AI in space: Karpathy suggests AI chatbots as interstellar messengers to alien civilizations

Close shot of Cosmonaut astronaut dressed in a gold jumpsuit and helmet, illuminated by blue and red lights, holding a laptop, looking up.

On Thursday, renowned AI researcher Andrej Karpathy, formerly of OpenAI and Tesla, tweeted a lighthearted proposal that large language models (LLMs) like the one that runs ChatGPT could one day be modified to operate in or be transmitted to space, potentially to communicate with extraterrestrial life. He said the idea was “just for fun,” but with his influential profile in the field, the idea may inspire others in the future.

Karpathy’s bona fides in AI almost speak for themselves, receiving a PhD from Stanford under computer scientist Dr. Fei-Fei Li in 2015. He then became one of the founding members of OpenAI as a research scientist, then served as senior director of AI at Tesla between 2017 and 2022. In 2023, Karpathy rejoined OpenAI for a year, leaving this past February. He’s posted several highly regarded tutorials covering AI concepts on YouTube, and whenever he talks about AI, people listen.

Most recently, Karpathy has been working on a project called “llm.c” that implements the training process for OpenAI’s 2019 GPT-2 LLM in pure C, dramatically speeding up the process and demonstrating that working with LLMs doesn’t necessarily require complex development environments. The project’s streamlined approach and concise codebase sparked Karpathy’s imagination.

“My library llm.c is written in pure C, a very well-known, low-level systems language where you have direct control over the program,” Karpathy told Ars Technica in an interview. “This is in contrast to typical deep learning libraries for training these models, which are written in large, complex code bases. So it is an advantage of llm.c that it is very small and simple, and hence much easier to certify as Space-safe.”

Our AI ambassador

In his playful thought experiment (which he titled, “Clearly LLMs must one day run in Space”), Karpathy suggested a two-step plan where, initially, the code for LLMs would be adapted to meet rigorous safety standards, akin to “The Power of 10 Rules” adopted by NASA for space-bound software.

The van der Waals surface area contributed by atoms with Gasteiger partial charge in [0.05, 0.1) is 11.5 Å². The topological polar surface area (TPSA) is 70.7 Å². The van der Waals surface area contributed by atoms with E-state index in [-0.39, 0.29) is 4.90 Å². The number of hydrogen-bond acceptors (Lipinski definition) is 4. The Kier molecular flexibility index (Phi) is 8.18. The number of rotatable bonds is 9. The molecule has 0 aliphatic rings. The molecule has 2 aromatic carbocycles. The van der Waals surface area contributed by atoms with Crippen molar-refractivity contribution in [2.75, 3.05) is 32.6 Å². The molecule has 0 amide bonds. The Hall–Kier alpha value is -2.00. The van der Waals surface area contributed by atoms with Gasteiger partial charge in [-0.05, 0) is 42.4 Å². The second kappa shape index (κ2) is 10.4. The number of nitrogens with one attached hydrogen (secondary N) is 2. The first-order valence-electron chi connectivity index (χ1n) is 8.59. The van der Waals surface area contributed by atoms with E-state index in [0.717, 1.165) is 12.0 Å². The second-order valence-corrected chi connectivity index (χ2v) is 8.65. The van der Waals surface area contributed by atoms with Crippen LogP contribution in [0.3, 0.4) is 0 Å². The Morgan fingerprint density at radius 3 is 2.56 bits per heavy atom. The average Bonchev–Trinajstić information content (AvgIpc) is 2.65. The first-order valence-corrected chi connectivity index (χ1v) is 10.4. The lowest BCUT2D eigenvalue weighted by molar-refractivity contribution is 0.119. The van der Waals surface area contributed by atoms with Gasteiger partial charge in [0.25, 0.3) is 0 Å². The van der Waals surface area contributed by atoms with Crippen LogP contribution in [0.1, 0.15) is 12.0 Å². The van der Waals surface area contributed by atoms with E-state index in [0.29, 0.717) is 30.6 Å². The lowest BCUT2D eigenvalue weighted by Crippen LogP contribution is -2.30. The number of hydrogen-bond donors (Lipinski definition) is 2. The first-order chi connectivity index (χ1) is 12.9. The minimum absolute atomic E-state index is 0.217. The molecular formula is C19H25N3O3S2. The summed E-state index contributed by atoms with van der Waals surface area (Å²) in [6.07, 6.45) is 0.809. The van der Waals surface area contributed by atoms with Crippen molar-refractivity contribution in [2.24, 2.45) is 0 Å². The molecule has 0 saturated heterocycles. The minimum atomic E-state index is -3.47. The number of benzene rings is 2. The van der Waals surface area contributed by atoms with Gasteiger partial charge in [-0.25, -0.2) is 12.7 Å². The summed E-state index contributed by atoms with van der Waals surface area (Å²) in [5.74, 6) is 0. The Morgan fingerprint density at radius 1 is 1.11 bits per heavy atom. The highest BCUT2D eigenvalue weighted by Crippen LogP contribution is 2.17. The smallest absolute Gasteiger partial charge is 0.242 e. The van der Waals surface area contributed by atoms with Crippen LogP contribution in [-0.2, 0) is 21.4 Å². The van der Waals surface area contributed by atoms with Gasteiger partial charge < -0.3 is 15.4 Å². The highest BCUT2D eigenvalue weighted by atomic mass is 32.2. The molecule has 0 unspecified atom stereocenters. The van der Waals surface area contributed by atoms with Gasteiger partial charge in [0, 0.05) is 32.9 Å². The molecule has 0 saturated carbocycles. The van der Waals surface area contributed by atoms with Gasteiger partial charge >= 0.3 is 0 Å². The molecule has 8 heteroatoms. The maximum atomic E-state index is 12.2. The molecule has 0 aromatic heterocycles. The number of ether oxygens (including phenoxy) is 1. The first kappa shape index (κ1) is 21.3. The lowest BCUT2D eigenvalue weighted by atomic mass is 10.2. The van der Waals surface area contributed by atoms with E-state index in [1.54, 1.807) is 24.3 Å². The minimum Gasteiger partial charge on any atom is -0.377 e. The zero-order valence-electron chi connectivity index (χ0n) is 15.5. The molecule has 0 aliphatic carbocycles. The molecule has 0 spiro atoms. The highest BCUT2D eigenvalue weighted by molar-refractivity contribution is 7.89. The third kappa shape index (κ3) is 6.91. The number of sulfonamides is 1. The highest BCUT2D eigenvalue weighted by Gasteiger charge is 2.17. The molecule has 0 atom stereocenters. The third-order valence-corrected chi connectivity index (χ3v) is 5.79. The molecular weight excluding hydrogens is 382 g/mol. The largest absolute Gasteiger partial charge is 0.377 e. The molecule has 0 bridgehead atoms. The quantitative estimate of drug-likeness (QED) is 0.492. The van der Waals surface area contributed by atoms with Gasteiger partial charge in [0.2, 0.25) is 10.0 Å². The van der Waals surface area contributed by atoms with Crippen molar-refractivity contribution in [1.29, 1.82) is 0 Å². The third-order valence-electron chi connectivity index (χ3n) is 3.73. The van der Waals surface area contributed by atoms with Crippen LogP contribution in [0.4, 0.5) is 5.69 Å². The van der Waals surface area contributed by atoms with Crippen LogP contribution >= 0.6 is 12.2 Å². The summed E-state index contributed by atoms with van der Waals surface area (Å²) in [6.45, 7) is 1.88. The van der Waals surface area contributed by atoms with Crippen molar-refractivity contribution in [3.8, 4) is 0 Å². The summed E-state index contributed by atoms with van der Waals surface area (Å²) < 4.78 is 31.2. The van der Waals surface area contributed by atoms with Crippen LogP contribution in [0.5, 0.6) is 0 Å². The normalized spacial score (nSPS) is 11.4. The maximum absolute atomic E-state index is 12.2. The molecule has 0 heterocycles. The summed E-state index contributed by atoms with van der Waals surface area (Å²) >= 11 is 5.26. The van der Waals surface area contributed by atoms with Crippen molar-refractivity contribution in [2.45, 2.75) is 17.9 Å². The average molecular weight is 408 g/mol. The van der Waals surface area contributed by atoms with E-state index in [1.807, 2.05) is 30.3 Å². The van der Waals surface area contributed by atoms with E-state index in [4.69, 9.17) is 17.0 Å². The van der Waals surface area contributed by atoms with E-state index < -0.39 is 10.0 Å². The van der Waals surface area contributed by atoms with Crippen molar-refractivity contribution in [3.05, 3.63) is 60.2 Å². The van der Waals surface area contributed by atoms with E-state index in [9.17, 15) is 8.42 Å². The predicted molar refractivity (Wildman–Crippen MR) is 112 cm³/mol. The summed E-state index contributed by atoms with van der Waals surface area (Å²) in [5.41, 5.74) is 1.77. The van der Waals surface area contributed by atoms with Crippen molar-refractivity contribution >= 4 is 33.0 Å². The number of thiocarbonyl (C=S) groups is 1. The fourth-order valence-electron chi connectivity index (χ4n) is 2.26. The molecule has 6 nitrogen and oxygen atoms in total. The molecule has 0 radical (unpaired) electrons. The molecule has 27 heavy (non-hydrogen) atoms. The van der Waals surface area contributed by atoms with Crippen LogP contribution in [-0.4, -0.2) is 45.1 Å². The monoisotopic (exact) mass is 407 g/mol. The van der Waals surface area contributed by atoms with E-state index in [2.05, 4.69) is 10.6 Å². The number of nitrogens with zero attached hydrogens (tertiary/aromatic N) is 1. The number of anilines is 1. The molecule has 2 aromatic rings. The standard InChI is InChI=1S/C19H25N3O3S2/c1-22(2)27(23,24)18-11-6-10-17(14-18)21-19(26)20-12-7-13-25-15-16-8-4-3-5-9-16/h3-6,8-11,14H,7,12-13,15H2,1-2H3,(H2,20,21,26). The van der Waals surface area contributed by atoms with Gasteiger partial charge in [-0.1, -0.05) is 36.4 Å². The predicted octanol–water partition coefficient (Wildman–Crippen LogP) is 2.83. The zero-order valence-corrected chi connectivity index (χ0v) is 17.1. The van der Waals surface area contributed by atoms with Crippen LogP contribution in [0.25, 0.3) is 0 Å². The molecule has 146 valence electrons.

This first part he deemed serious: “We harden llm.c to pass the NASA code standards and style guides, certifying that the code is super safe, safe enough to run in Space,” he wrote in his X post. “LLM training/inference in principle should be super safe – it is just one fixed array of floats, and a single, bounded, well-defined loop of dynamics over it. There is no need for memory to grow or shrink in undefined ways, for recursion, or anything like that.”

That’s important because when software is sent into space, it must operate under strict safety and reliability standards. Karpathy suggests that his code, llm.c, likely meets these requirements because it is designed with simplicity and predictability at its core.

In step 2, once this LLM was deemed safe for space conditions, it could theoretically be used as our AI ambassador in space, similar to historic initiatives like the Arecibo message (a radio message sent from Earth to the Messier 13 globular cluster in 1974) and Voyager’s Golden Record (two identical gold records sent on the two Voyager spacecraft in 1977). The idea is to package the “weights” of an LLM—essentially the model’s learned parameters—into a binary file that could then “wake up” and interact with any potential alien technology that might decipher it.

“I envision it as a sci-fi possibility and something interesting to think about,” he told Ars Technica. The idea that it is not us that might travel to stars but our AI representatives. Or that the same could be true of other species.”

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